Automotive parts and batteries manufacturer, Johnson Controls Inc., broke ground on a new battery recycling plant in Florence, South Carolina, today. Local and national environmental groups there reached consensus with the company on air emissions standards in August 2010, allowing the company to embark on its plans to build a $150 million facility, taking up about 36 acres of a 270-acre property.
The permits represent the first in about twenty years given to “a new, fully integrated battery recycling facility in the United States,” multiple spokespersons from Johnson Controls have noted.
The battery recycling center news follows Johnson Controls’ introduction (at the Detroit auto show earlier this month) of a new lithium-ion battery for electric and hybrid vehicles, which was manufactured in Holland, Michigan.
Johnson controls is producing the lithium-ion batteries, domestically, with French partner Saft. Ford agreed to buy the made-in-Michigan batteries for use in their electric and hybrid vehicles.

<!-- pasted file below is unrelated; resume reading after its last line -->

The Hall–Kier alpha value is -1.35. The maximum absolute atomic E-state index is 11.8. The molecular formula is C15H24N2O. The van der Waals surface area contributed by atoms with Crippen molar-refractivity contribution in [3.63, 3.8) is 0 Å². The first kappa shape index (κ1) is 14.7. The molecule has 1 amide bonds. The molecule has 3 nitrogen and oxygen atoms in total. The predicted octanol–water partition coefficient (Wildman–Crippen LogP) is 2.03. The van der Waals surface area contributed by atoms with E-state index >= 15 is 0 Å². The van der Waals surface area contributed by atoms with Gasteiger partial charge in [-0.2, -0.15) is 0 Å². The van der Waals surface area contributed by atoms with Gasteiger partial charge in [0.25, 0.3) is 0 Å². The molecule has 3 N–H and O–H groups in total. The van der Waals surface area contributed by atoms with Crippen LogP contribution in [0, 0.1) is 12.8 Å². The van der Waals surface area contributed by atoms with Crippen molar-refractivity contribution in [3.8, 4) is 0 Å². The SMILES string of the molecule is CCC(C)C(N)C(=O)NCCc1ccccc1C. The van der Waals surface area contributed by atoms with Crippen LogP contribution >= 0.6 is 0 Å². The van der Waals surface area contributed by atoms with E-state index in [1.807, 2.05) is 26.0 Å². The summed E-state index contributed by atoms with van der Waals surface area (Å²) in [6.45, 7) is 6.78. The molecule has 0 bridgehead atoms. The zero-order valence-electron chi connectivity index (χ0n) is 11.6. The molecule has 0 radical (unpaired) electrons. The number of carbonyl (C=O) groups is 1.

A $299.2 million grant in 2009 through the federal American Recovery and Reinvestment Act incentivized Johnson Controls to build its domestic factories that namely produce nickel-cobalt-metal battery cells and packs, and battery separators (with partner Entek) for hybrid and electric vehicles.
Johnson Controls’ battery recycling business in South Carolina was not subsidised by the same, federal stimulus grants, however. Of the $2.4 billion spent on the program to “accelerate the manufacturing and deployment of the next generation of US batteries and electric vehicles,” just $9.5 million went to a recycling business, TOXCO Inc. in Anaheim, California.